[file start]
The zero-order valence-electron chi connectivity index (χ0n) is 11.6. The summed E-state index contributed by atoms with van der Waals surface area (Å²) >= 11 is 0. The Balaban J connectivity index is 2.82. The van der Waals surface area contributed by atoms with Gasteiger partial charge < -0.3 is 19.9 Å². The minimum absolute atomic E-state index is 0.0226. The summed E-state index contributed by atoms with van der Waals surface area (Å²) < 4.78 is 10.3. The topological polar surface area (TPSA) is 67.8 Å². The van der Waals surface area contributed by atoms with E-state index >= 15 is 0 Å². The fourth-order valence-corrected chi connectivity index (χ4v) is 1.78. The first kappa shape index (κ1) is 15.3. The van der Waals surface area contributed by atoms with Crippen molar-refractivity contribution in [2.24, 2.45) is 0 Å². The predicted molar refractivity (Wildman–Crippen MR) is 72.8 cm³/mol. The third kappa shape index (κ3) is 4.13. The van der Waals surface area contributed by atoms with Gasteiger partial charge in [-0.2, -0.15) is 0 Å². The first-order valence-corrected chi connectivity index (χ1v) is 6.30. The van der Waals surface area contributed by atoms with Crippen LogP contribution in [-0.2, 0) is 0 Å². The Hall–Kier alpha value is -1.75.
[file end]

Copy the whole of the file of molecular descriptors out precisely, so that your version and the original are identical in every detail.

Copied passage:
The zero-order valence-electron chi connectivity index (χ0n) is 11.6. The summed E-state index contributed by atoms with van der Waals surface area (Å²) >= 11 is 0. The Balaban J connectivity index is 2.82. The van der Waals surface area contributed by atoms with Gasteiger partial charge < -0.3 is 19.9 Å². The minimum absolute atomic E-state index is 0.0226. The summed E-state index contributed by atoms with van der Waals surface area (Å²) < 4.78 is 10.3. The topological polar surface area (TPSA) is 67.8 Å². The van der Waals surface area contributed by atoms with E-state index >= 15 is 0 Å². The fourth-order valence-corrected chi connectivity index (χ4v) is 1.78. The first kappa shape index (κ1) is 15.3. The van der Waals surface area contributed by atoms with Crippen molar-refractivity contribution in [2.24, 2.45) is 0 Å². The predicted molar refractivity (Wildman–Crippen MR) is 72.8 cm³/mol. The third kappa shape index (κ3) is 4.13. The van der Waals surface area contributed by atoms with Gasteiger partial charge in [-0.2, -0.15) is 0 Å². The first-order valence-corrected chi connectivity index (χ1v) is 6.30. The van der Waals surface area contributed by atoms with Crippen LogP contribution in [-0.2, 0) is 0 Å². The Hall–Kier alpha value is -1.75.